When my sister and I were little, we used to always pretend we were older. When we were 10 we pretend we were 16. High preschoolers with lockers and boyfriends and were so cool. When we were 16 we wanted to be 20. College kids with dorm rooms, out on our own. Even as college kids we couldn’t wait to be “grown-ups”. Have a house, a family, and be able to spend all of our hard-earned money at Homegoods and Target decorating said house. As I have become that adult, I still find myself always looking forward. As a planner by trade, my job, and my life seems more in order when things are planned out. I find myself sitting in my house in September, all decorated for fall and all I can think of is October. “What Halloween decor should I start making?” “Should I plan a dinner party?” “Have we decided on a weekend for the pumpkin patch yet?”. Questions like this flood my mind faster then I can even type them. With that, I am removed from the moment. Lately, I have been rather annoyed by this quality. I have challenged myself by trying to find new ways to stay engaged and in the moment.
One screen at a time
I know we have all done it, watching TV and simultaneously scrolling through our phone. I realized I had never been more disengaged then when I do this. The best trick I have found when I am watching TV or a movie is to put my phone on the other side of the room. This prevents mindless scrolling.
Better yet, no screens
Whenever I do things without my phone, TV or computer I get so much more out of the experience. Even just a simple walk through the neighborhood is so much better without filming it for snapchat or an Instagram story.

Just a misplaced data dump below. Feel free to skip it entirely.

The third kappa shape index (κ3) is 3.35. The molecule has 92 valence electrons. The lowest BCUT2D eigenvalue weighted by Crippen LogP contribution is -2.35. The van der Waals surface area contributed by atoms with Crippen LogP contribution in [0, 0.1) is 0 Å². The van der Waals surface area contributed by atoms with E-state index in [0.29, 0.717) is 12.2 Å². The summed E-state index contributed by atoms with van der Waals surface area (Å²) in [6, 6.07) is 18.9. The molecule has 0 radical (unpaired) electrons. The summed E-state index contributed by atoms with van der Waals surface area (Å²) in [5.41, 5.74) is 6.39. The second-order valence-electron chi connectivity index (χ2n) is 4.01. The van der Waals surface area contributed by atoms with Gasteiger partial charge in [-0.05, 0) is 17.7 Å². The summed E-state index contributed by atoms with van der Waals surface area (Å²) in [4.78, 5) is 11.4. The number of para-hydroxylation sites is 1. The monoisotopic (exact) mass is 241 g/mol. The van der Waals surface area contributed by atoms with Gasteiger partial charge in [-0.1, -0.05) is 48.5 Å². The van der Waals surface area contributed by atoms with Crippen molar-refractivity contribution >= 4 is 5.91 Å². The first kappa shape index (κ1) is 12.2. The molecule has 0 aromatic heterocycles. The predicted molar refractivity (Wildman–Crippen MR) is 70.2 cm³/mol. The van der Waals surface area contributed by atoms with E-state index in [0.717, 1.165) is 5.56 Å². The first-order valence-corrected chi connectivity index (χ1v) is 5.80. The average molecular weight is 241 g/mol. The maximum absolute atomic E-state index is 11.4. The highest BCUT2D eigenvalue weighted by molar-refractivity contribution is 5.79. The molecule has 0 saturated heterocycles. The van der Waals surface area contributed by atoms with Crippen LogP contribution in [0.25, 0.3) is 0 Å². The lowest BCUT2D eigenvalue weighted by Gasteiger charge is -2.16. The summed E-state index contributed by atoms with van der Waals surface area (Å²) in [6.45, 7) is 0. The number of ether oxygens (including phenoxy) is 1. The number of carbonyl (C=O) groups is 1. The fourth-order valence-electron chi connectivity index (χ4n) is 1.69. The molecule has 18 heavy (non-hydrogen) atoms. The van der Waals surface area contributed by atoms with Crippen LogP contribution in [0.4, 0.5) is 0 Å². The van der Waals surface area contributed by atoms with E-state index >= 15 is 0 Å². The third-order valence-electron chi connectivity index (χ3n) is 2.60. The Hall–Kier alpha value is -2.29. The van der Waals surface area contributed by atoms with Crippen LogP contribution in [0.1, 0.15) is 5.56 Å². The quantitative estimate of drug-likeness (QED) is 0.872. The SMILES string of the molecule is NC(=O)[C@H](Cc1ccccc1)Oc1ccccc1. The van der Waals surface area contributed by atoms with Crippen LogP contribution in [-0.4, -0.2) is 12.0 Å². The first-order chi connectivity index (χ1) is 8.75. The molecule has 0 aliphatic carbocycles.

Yoga and Mediation
I will be honest, I have never been one to practice either of these regularly. I have come to find that mediation for me, is really just about being still for a few moments. It makes the world of difference to sit still with my eyes closed of even just three minutes.
When I am working, I can have such a tendency to jump back and forth between projects. If you think multitasking like this is beneficial, guess what, it isn’t. Challenge yourself. Pick a task, answering emails, run a report, or read through a document. Then set a timer, five minutes, ten or even thirty minutes to work on that one task without switching screens or changing topics. You will be amazed at how much more productive you will be.
Write things down
By taking a moment to write down a few facts about your day, make you reflect on what you did. I keep a small journal by my bed at night and write a few bullets about the day. Maybe things like what I ate, how I feel, and the best thing about my day. Not only does this make you think about your day but it also gives you something to look back on later.
Being present is something I will always have to work at. I will always enjoy planning and thinking ahead to make things great. At the end of the day though, you can only plan so far, then comes God.